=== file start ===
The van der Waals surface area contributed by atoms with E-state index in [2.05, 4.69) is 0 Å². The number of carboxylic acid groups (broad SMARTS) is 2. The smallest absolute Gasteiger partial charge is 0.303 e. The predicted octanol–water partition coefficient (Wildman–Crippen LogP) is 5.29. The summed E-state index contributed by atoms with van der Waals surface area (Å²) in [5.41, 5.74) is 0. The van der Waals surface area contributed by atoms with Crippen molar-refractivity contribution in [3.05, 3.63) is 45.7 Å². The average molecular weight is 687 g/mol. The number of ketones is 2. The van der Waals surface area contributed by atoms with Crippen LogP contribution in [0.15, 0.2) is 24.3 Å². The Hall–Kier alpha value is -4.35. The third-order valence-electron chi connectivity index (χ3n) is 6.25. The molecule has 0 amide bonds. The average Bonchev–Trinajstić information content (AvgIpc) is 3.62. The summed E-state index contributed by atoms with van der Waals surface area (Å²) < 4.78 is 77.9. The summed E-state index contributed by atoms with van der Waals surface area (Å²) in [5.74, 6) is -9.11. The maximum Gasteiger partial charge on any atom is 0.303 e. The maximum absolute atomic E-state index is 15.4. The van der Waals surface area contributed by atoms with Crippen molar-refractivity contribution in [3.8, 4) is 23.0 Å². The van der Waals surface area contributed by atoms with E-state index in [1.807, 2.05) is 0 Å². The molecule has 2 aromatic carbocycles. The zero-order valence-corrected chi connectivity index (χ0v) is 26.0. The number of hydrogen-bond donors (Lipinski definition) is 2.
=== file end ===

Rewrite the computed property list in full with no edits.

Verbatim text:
The van der Waals surface area contributed by atoms with E-state index in [2.05, 4.69) is 0 Å². The number of carboxylic acid groups (broad SMARTS) is 2. The smallest absolute Gasteiger partial charge is 0.303 e. The predicted octanol–water partition coefficient (Wildman–Crippen LogP) is 5.29. The summed E-state index contributed by atoms with van der Waals surface area (Å²) in [5.41, 5.74) is 0. The van der Waals surface area contributed by atoms with Crippen molar-refractivity contribution in [3.05, 3.63) is 45.7 Å². The average molecular weight is 687 g/mol. The number of ketones is 2. The van der Waals surface area contributed by atoms with Crippen LogP contribution in [0.15, 0.2) is 24.3 Å². The Hall–Kier alpha value is -4.35. The third-order valence-electron chi connectivity index (χ3n) is 6.25. The molecule has 0 amide bonds. The average Bonchev–Trinajstić information content (AvgIpc) is 3.62. The summed E-state index contributed by atoms with van der Waals surface area (Å²) < 4.78 is 77.9. The summed E-state index contributed by atoms with van der Waals surface area (Å²) in [5.74, 6) is -9.11. The maximum Gasteiger partial charge on any atom is 0.303 e. The maximum absolute atomic E-state index is 15.4. The van der Waals surface area contributed by atoms with Crippen molar-refractivity contribution in [3.8, 4) is 23.0 Å². The van der Waals surface area contributed by atoms with E-state index in [1.807, 2.05) is 0 Å². The molecule has 2 aromatic carbocycles. The zero-order valence-corrected chi connectivity index (χ0v) is 26.0. The number of hydrogen-bond donors (Lipinski definition) is 2.